Cambridge Update from Keiler Totz ’13


Life at Cambridge University has been an incredible experience so far. Any initial fears about moving to a new country and attending one of the world’s oldest universities were quickly eased upon first walking through the quaint city of Cambridge. It was the small things, the quirky accents and elusive street signs, that were most noticeable at first, but it was the friendliness of the people that made me feel at home in my new surroundings. The city is filled with life, from the bustling city centre with its outdoor market and street performers, to the students whipping around town on their bikes (students are prohibited from owning cars), which charges the air with an infectious energy that stands in stark contrast to the striking yet solemn presence of the ancient city buildings and church spires.

Cambridge University follows the collegiate system, a unique feature that differs from most North American universities, in which students apply to one of 31 colleges, each with its own history, campus, atmosphere and financial structure. The colleges are responsible for providing students with housing, financial support, food, entertainment etc. and they assign each student a Tutor and Director of Studies from their own college staff, who provide guidance with personal well-being and academic matters respectively. For the first couple years of your course, colleges are also responsible for arranging supervisions which are another unique facet of Cambridge, where students meet in small groups of 2-3 to review problem sheets/ essays or receive additional lectures from university professors or other academic staff. I have found this to be an exceptional teaching method for reinforcing concepts taught in class and preparing students to write the year end’ tripos’ exams (a name which is thought to have come from the three-legged stool candidates taking exams once sat on). Undergraduates are not allowed to be employed during term time as the university feels that Cambridge life and academics are too intense to allow for a job. Each college prides itself in its ability to best prepare students for the rigour of their chosen academic field and there is a healthy rivalry between colleges in academic standings, athletic competition and overall superiority. Being a Pembroke engineer, I wholeheartedly believe Pembroke College to be the best of the bunch!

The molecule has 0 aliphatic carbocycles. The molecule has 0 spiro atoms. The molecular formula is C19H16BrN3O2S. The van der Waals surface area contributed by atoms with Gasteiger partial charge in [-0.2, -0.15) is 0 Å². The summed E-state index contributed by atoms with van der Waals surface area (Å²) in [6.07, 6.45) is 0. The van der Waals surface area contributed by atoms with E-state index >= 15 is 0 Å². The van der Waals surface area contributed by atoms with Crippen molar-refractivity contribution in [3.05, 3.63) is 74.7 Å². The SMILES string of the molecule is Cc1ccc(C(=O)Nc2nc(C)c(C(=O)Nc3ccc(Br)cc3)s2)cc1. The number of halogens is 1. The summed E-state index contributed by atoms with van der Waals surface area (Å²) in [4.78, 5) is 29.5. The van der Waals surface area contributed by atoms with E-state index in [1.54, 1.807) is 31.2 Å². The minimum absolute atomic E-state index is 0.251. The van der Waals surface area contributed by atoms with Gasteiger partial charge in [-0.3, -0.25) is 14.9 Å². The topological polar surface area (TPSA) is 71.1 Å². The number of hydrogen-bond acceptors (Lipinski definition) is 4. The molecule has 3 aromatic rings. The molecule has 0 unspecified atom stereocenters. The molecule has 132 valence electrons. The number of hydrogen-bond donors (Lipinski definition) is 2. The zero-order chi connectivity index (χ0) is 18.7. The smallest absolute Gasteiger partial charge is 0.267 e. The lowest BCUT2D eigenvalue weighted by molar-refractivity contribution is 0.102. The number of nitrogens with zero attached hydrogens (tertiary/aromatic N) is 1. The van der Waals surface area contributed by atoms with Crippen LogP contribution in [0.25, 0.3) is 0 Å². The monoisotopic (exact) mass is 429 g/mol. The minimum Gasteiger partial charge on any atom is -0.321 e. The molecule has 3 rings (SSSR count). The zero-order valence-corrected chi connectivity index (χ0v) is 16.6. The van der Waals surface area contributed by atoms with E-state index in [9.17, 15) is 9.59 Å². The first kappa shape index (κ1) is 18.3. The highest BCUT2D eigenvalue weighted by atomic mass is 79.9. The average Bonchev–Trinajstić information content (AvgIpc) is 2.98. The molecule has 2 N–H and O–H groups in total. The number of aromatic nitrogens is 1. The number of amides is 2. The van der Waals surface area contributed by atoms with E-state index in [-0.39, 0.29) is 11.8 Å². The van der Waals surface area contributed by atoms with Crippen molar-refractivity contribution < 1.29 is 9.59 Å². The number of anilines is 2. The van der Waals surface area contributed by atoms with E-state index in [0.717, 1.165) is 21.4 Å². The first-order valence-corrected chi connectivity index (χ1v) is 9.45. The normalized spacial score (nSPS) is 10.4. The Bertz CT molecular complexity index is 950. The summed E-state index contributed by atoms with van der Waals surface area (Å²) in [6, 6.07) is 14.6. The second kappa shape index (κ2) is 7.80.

My first impression was how nice everyone was. For such an academically intense university, I was thrilled to find that everyone supported each other and would go out of their way to make you feel at home. The student-led Fresher Week was a whirlwind of meet-and-greet activities, complete with punting on the River Cam and mingling over drinks with College Fellows in the Old Library.  The Matriculation Ceremony, where I was formally accepted as a member of Pembroke College for life, was steeped in tradition. We were required to wear a formal gown, and were called up, one by one, by the College Praelector to sign our name in a massive record book with old-fashioned quill and ink. The four-course Matriculation Dinner was an extravagant affair where we were welcomed by our College Master, who also had the distinction of being the former master of M16!